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Cover of the 1621 edition, translated into Latin by Claude Gaspard Bachet de Méziriac.

Arithmetica is an ancient Greek text on mathematics written by the mathematician Diophantus in the 3rd century AD.[1] It is a collection of 130 algebraic problems giving numerical solutions of determinate equations (those with a unique solution) and indeterminate equations.

Equations in the book are called Diophantine equations. The method for solving these equations is known as Diophantine analysis. Most of the Arithmetica problems lead to quadratic equations. It was these equations which inspired Pierre de Fermat to propose Fermat's Last Theorem, scrawled in the margins of Fermat's copy of 'Arithmetica', which states that the equation x^n+y^n=z^n, where x, y, z and n are non-zero integers, has no solution with n greater than 2.

In Book 3, Diophantus solves problems of finding values which make two linear expressions simultaneously into squares or cubes. In book 4, he finds rational powers between given numbers. He also noticed that numbers of the form 4n + 3 cannot be the sum of two squares. Diophantus also appears to know that every number can be written as the sum of four squares. If he did know this result (in the sense of having proved it as opposed to merely conjectured it), his doing so would be truly remarkable: even Fermat, who stated the result, failed to provide a proof of it and it was not settled until Joseph Louis Lagrange proved it using results due to Leonhard Euler.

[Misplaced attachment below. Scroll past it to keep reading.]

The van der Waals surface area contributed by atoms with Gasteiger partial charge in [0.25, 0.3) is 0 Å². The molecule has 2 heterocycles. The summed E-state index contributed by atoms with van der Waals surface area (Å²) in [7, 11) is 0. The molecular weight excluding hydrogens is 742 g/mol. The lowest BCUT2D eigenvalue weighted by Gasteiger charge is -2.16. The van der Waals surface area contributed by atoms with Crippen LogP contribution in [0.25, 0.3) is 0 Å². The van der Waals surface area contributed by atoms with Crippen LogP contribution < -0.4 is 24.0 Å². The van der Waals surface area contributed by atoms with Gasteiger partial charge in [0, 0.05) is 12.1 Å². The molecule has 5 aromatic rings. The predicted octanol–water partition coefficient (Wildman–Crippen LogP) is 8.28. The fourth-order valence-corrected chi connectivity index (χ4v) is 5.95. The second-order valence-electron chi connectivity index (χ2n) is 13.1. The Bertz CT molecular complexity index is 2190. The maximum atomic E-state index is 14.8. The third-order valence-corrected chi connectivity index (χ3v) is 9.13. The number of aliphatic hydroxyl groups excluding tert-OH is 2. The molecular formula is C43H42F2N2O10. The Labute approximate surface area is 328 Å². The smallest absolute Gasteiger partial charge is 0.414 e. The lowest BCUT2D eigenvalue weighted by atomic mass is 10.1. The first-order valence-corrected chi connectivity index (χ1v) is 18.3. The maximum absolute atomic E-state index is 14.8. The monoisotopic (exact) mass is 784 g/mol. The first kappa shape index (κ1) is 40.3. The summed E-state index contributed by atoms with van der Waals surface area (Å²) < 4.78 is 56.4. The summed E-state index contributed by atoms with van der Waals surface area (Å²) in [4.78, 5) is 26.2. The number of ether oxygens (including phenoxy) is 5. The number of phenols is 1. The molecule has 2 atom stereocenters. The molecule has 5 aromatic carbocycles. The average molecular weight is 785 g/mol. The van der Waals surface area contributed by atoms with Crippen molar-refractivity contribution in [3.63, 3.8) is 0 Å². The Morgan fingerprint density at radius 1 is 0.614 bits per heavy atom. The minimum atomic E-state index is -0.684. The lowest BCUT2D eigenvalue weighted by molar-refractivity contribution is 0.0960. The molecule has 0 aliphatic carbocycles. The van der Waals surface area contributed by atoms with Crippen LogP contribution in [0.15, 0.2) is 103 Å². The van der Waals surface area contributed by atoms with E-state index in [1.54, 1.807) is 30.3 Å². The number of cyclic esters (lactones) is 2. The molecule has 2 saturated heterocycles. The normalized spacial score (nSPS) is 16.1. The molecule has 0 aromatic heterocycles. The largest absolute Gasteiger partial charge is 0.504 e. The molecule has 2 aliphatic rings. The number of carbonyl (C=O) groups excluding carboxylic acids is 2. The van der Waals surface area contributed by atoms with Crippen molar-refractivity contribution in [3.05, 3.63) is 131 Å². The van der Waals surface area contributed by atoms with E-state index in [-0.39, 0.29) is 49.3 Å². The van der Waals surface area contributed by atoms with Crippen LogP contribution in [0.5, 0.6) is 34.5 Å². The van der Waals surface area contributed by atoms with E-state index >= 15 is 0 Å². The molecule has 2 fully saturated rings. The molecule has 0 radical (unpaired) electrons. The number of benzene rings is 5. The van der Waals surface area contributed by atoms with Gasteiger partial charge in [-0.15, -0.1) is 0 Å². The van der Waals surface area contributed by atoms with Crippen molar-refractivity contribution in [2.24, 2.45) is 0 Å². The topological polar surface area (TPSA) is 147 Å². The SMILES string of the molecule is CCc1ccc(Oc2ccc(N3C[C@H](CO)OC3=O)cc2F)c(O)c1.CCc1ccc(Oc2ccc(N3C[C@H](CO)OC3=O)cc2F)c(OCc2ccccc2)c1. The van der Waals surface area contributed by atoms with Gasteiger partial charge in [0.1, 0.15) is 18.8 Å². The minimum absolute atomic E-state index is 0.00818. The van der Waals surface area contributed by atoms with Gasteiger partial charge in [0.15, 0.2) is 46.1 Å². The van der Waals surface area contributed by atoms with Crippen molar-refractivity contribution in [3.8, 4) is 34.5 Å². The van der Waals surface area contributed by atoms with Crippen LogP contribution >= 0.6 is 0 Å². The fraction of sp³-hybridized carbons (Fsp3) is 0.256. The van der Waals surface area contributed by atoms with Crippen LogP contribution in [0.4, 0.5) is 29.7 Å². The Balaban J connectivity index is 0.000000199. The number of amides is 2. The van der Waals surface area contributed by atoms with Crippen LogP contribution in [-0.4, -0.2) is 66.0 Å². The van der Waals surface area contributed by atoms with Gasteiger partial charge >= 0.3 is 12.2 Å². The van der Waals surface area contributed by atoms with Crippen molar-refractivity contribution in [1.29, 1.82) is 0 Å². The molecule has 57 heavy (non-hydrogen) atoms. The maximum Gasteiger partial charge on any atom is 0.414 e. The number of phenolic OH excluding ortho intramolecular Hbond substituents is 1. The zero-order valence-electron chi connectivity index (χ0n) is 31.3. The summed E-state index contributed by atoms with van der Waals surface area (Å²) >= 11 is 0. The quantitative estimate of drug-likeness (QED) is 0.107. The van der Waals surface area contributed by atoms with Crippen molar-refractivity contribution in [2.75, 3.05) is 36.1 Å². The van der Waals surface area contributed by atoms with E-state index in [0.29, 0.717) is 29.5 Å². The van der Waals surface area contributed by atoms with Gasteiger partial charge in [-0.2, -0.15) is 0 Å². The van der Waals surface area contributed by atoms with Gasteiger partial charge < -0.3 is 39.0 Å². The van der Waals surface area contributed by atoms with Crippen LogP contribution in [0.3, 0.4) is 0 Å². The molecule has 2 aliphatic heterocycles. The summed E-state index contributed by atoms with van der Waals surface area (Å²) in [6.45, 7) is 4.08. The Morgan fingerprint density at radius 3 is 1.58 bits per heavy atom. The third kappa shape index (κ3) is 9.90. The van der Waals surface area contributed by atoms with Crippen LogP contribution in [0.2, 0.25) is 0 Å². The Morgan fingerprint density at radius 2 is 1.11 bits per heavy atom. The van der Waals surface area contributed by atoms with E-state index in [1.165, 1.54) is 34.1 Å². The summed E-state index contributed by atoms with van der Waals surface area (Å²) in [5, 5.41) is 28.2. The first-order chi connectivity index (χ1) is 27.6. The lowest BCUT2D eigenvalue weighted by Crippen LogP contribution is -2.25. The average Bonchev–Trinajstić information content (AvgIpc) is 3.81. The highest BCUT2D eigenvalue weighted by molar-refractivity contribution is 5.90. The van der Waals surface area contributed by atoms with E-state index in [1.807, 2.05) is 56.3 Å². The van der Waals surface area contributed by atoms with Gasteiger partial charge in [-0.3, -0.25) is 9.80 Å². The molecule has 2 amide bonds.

Arithmetica became known to Muslim mathematicians in the tenth century[2] when Abu'l-Wefa translated it into Arabic.[3]

See also[edit]


  1. ^ "Diophantus of Alexandria (Greek mathematician)". Encyclopaedia Britannica. Retrieved 11 April 2013. 
  2. ^ Boyer, Carl B. (1991). "The Arabic Hegemony". A History of Mathematics (Second Edition ed.). John Wiley & Sons, Inc. p. 234. ISBN 0-471-54397-7. "Note the omission of Diophantus and Pappus, authors who evidently were not at first known in Arabia, although the Diophantine Arithmetica became familiar before the end of the tenth century." 
  3. ^ Boyer, Carl B. (1991). "The Arabic Hegemony". A History of Mathematics (Second Edition ed.). John Wiley & Sons, Inc. p. 239. ISBN 0-471-54397-7. "Abu'l-Wefa was a capable algebraist as well as a trigonometer. He commented on al-Khwarizmi's Algebra and translated from Greek one of the last great classics, the Arithmetica of Diophantus."